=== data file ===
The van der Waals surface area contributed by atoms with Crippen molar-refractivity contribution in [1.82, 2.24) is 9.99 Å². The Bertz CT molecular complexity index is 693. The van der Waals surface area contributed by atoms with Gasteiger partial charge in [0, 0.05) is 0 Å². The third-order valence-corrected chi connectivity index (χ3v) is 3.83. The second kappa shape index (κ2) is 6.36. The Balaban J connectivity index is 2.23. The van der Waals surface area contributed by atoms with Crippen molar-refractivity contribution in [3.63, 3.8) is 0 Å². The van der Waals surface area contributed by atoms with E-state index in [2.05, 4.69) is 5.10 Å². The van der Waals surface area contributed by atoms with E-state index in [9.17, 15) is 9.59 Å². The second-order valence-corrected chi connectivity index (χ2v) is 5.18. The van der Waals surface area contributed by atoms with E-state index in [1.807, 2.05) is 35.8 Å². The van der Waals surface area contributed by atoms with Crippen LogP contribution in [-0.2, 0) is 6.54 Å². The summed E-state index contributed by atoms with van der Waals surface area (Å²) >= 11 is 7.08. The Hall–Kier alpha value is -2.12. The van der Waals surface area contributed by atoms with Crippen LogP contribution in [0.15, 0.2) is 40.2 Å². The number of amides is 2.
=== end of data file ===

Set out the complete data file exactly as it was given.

The van der Waals surface area contributed by atoms with Crippen molar-refractivity contribution in [1.82, 2.24) is 9.99 Å². The Bertz CT molecular complexity index is 693. The van der Waals surface area contributed by atoms with Gasteiger partial charge in [0, 0.05) is 0 Å². The third-order valence-corrected chi connectivity index (χ3v) is 3.83. The second kappa shape index (κ2) is 6.36. The Balaban J connectivity index is 2.23. The van der Waals surface area contributed by atoms with Crippen molar-refractivity contribution in [3.63, 3.8) is 0 Å². The van der Waals surface area contributed by atoms with E-state index in [2.05, 4.69) is 5.10 Å². The van der Waals surface area contributed by atoms with E-state index in [9.17, 15) is 9.59 Å². The second-order valence-corrected chi connectivity index (χ2v) is 5.18. The van der Waals surface area contributed by atoms with E-state index in [1.807, 2.05) is 35.8 Å². The van der Waals surface area contributed by atoms with Crippen LogP contribution in [-0.2, 0) is 6.54 Å². The summed E-state index contributed by atoms with van der Waals surface area (Å²) >= 11 is 7.08. The Hall–Kier alpha value is -2.12. The van der Waals surface area contributed by atoms with Crippen LogP contribution in [0.15, 0.2) is 40.2 Å². The number of amides is 2.